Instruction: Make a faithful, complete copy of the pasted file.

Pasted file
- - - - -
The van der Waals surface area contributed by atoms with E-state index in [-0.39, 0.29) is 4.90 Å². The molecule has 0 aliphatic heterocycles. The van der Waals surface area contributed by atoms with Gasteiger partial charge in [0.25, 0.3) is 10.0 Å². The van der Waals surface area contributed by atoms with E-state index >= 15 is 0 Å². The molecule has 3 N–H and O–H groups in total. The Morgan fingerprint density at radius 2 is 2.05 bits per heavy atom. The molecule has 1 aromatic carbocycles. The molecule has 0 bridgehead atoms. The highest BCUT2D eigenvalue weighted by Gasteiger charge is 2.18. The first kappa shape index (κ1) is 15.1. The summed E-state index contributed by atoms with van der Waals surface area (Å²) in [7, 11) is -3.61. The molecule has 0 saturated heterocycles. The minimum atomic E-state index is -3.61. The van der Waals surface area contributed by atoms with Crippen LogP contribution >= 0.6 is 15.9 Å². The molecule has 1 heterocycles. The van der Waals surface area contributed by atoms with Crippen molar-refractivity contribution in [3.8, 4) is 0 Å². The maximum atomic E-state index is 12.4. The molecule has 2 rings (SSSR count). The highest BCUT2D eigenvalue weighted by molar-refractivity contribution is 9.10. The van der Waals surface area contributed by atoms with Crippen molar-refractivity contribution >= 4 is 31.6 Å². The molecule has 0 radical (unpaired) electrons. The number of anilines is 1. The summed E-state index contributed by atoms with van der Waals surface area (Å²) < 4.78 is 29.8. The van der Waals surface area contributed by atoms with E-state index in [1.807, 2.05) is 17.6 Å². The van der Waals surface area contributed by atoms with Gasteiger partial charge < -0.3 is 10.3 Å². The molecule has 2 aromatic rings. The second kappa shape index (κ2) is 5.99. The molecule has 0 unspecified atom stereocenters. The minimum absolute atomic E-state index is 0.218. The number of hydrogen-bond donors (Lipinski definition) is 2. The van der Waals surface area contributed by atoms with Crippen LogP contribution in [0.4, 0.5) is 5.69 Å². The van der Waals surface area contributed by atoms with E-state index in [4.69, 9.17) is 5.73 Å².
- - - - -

The van der Waals surface area contributed by atoms with E-state index in [-0.39, 0.29) is 4.90 Å². The molecule has 0 aliphatic heterocycles. The van der Waals surface area contributed by atoms with Gasteiger partial charge in [0.25, 0.3) is 10.0 Å². The van der Waals surface area contributed by atoms with E-state index >= 15 is 0 Å². The molecule has 3 N–H and O–H groups in total. The Morgan fingerprint density at radius 2 is 2.05 bits per heavy atom. The molecule has 1 aromatic carbocycles. The molecule has 0 bridgehead atoms. The highest BCUT2D eigenvalue weighted by Gasteiger charge is 2.18. The first kappa shape index (κ1) is 15.1. The summed E-state index contributed by atoms with van der Waals surface area (Å²) in [7, 11) is -3.61. The molecule has 0 saturated heterocycles. The minimum atomic E-state index is -3.61. The van der Waals surface area contributed by atoms with Crippen LogP contribution >= 0.6 is 15.9 Å². The molecule has 1 heterocycles. The van der Waals surface area contributed by atoms with Crippen molar-refractivity contribution in [3.8, 4) is 0 Å². The maximum atomic E-state index is 12.4. The molecule has 2 rings (SSSR count). The highest BCUT2D eigenvalue weighted by molar-refractivity contribution is 9.10. The van der Waals surface area contributed by atoms with Crippen molar-refractivity contribution >= 4 is 31.6 Å². The molecule has 0 radical (unpaired) electrons. The number of anilines is 1. The summed E-state index contributed by atoms with van der Waals surface area (Å²) < 4.78 is 29.8. The van der Waals surface area contributed by atoms with E-state index in [1.807, 2.05) is 17.6 Å². The van der Waals surface area contributed by atoms with Gasteiger partial charge < -0.3 is 10.3 Å². The molecule has 2 aromatic rings. The second kappa shape index (κ2) is 5.99. The molecule has 0 unspecified atom stereocenters. The minimum absolute atomic E-state index is 0.218. The number of hydrogen-bond donors (Lipinski definition) is 2. The van der Waals surface area contributed by atoms with Crippen LogP contribution in [0.4, 0.5) is 5.69 Å². The van der Waals surface area contributed by atoms with E-state index in [4.69, 9.17) is 5.73 Å².